Chlamydia can be passed to your baby during childbirth, which can then cause an eye infection or pneumonia in your baby. There is also a higher risk of delivering your baby too early if you have chlamydia.

Possible Effects of Chlamydia

In both men and women, chlamydia can cause discharge and painful urination.

The damage done by chlamydia is often discovered years later when previously infected women try to become pregnant and are unable to do so.

Chlamydia is a common STI caused by the bacteria, Chlamydia trachomatis. It can cause permanent and lasting damage to a woman's reproductive organs (uterus, fallopian tubes and ovaries) if left untreated. It is the most frequently reported bacterial STI in the United States. Often Chlamydia shows no signs or symptoms, yet can cause irreversible damage.

This information is intended for general educational purposes only and should not be relied upon as a substitute for professional medical advice.

Facts About Gonorrhea

What is Gonorrhea?

Gonorrhea is a very common STI caused by the bacteria, Neisseria gonorrhoeae. The Centers for Disease Control (CDC) estimates that over 820,000 people in the U.S. develop a new gonorrhea infection each year and that 570,000 occur in young people 15-24 years of age. N. gonorrhoeae infects the mucous membranes of the reproductive tract, including the cervix, uterus, and fallopian tubes in women, and the urethra in men & women. N. gonorrhoeae can also infect the mucous membranes of the mouth, throat, eyes and rectum. (Source-CDC)

How Does It Spread?

Gonorrhea can be spread through contact with the penis, vagina, mouth or anus of an infected partner, and mother to baby during childbirth. Ejaculation does not have to occur in order for it to be transmitted or acquired.

People who have had gonorrhea in the past and been treated can be reinfected if they have sexual contact with a person infected with gonorrhea.

Possible Symptoms

Not all people who contract gonorrhea experience symptoms, but an infection can cause serious complications. Men may experience symptoms such as: burning sensation while urinating, white, yellow or green discharge from the penis, and sometimes pain and swelling in the testicles. Some signs of gonorrhea in women may be: discomfort or burning while urinating, increased vaginal discharge, and bleeding between periods.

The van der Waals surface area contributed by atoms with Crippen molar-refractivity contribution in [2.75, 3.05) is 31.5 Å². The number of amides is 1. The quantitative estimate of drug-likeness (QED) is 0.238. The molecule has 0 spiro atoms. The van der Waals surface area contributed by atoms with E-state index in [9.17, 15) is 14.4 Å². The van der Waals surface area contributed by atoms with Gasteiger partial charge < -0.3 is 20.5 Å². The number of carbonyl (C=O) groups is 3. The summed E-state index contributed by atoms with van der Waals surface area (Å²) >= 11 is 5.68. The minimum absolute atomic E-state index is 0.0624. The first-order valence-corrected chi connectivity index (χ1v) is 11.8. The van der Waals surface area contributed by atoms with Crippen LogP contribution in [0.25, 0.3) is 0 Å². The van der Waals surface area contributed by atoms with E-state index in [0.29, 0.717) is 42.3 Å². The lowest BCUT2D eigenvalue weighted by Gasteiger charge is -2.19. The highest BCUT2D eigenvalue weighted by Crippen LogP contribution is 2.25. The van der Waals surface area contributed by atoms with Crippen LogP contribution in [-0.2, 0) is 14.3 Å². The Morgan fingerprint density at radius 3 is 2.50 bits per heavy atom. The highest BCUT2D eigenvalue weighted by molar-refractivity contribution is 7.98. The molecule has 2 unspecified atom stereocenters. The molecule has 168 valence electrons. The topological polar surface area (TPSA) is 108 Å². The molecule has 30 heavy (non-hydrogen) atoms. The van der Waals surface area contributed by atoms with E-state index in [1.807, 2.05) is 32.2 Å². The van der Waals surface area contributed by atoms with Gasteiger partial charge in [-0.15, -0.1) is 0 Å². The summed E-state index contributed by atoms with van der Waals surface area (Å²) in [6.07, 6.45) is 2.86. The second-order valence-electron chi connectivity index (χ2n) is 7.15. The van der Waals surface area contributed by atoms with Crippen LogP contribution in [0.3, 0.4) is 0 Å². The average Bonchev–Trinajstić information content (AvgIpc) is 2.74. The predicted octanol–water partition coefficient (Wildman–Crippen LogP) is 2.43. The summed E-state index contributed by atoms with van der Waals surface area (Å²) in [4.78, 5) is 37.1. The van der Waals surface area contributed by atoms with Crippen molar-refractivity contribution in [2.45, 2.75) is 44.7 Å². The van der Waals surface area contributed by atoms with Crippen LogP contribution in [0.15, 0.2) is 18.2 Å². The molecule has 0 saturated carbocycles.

“In the United States, people who get syphilis, gonorrhea, and herpes often also have HIV or are more likely to get HIV in the future 1-3. One reason is the behaviors that put someone at risk for one infection (not using condoms, multiple partners, anonymous partners) often put them at risk for other infections. Also, because STD and HIV tend to be linked, when someone gets an STD it suggests they got it from someone who may be at risk for other STD and HIV. Finally, a sore or inflammation from an STD may allow infection with HIV that would have been stopped by intact skin.” https://www.cdc.gov/std/hiv/stdfact-std-hiv-detailed.htm


Gonorrhea and Chlamydia are treatable infections. Diagnosis requires testing and a positive result is treatable with antibiotics. Early detection and treatment are important to avoid potential long-term side effects.

This information is intended for general educational purposes only and should not be relied upon as a substitute for professional medical advice.

The risk is NOT knowing.  Get tested.

A Client Testimonial

"I first heard of Alternatives when I went to marriage counseling in the same building at their office. I knew very little about it. As time went on, and my marriage ended in divorce, my lawyer recommended that I get tested for STDs because of my husbands unfaithfulness in my marriage of over 15 years. When she first recommended that I do this, I was in denial that anything like this could happen to me, I was faithful to one partner and it wasn't something I ever even considered.  I had noticed the sign at Alternatives when I went for counseling that they offered free testing for STDs, so I called them and reluctantly made an appointment to have it done. When the day came, I was very nervous and very uncomfortable but the staff were very kind and non judgmental, which I appreciated at a very dark hour in my life. I was extremely relieved when my results came back negative, and once again, the staff was great.  Alternatives was very helpful to me in a dark time of my life, and I am grateful for that."